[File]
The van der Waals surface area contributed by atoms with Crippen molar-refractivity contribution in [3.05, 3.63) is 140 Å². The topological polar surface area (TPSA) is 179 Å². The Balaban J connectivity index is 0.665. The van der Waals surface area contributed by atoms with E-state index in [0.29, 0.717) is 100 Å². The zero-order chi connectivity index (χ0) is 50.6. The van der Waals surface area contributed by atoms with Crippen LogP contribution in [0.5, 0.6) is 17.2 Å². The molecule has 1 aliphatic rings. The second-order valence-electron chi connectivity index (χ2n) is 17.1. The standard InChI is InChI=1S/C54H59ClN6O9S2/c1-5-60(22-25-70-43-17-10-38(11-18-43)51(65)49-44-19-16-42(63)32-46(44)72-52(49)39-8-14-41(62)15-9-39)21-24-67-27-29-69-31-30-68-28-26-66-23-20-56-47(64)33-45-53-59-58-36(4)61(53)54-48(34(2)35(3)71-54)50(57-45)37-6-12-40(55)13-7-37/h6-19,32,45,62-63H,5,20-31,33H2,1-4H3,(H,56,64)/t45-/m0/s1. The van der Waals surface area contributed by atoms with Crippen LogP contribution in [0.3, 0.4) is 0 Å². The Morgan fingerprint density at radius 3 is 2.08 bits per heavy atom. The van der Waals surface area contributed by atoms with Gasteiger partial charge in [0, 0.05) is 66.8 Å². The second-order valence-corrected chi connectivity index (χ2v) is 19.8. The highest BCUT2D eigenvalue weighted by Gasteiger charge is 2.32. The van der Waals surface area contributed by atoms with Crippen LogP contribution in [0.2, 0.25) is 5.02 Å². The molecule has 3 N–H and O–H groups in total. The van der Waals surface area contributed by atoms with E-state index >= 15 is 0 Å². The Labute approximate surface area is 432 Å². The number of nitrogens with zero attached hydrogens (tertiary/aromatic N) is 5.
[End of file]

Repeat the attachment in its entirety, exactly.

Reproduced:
The van der Waals surface area contributed by atoms with Crippen molar-refractivity contribution in [3.05, 3.63) is 140 Å². The topological polar surface area (TPSA) is 179 Å². The Balaban J connectivity index is 0.665. The van der Waals surface area contributed by atoms with E-state index in [0.29, 0.717) is 100 Å². The zero-order chi connectivity index (χ0) is 50.6. The van der Waals surface area contributed by atoms with Crippen LogP contribution in [0.5, 0.6) is 17.2 Å². The molecule has 1 aliphatic rings. The second-order valence-electron chi connectivity index (χ2n) is 17.1. The standard InChI is InChI=1S/C54H59ClN6O9S2/c1-5-60(22-25-70-43-17-10-38(11-18-43)51(65)49-44-19-16-42(63)32-46(44)72-52(49)39-8-14-41(62)15-9-39)21-24-67-27-29-69-31-30-68-28-26-66-23-20-56-47(64)33-45-53-59-58-36(4)61(53)54-48(34(2)35(3)71-54)50(57-45)37-6-12-40(55)13-7-37/h6-19,32,45,62-63H,5,20-31,33H2,1-4H3,(H,56,64)/t45-/m0/s1. The van der Waals surface area contributed by atoms with Crippen LogP contribution in [0.3, 0.4) is 0 Å². The Morgan fingerprint density at radius 3 is 2.08 bits per heavy atom. The van der Waals surface area contributed by atoms with Gasteiger partial charge in [0, 0.05) is 66.8 Å². The second-order valence-corrected chi connectivity index (χ2v) is 19.8. The highest BCUT2D eigenvalue weighted by Gasteiger charge is 2.32. The van der Waals surface area contributed by atoms with Crippen LogP contribution in [0.2, 0.25) is 5.02 Å². The molecule has 3 N–H and O–H groups in total. The van der Waals surface area contributed by atoms with E-state index >= 15 is 0 Å². The Labute approximate surface area is 432 Å². The number of nitrogens with zero attached hydrogens (tertiary/aromatic N) is 5.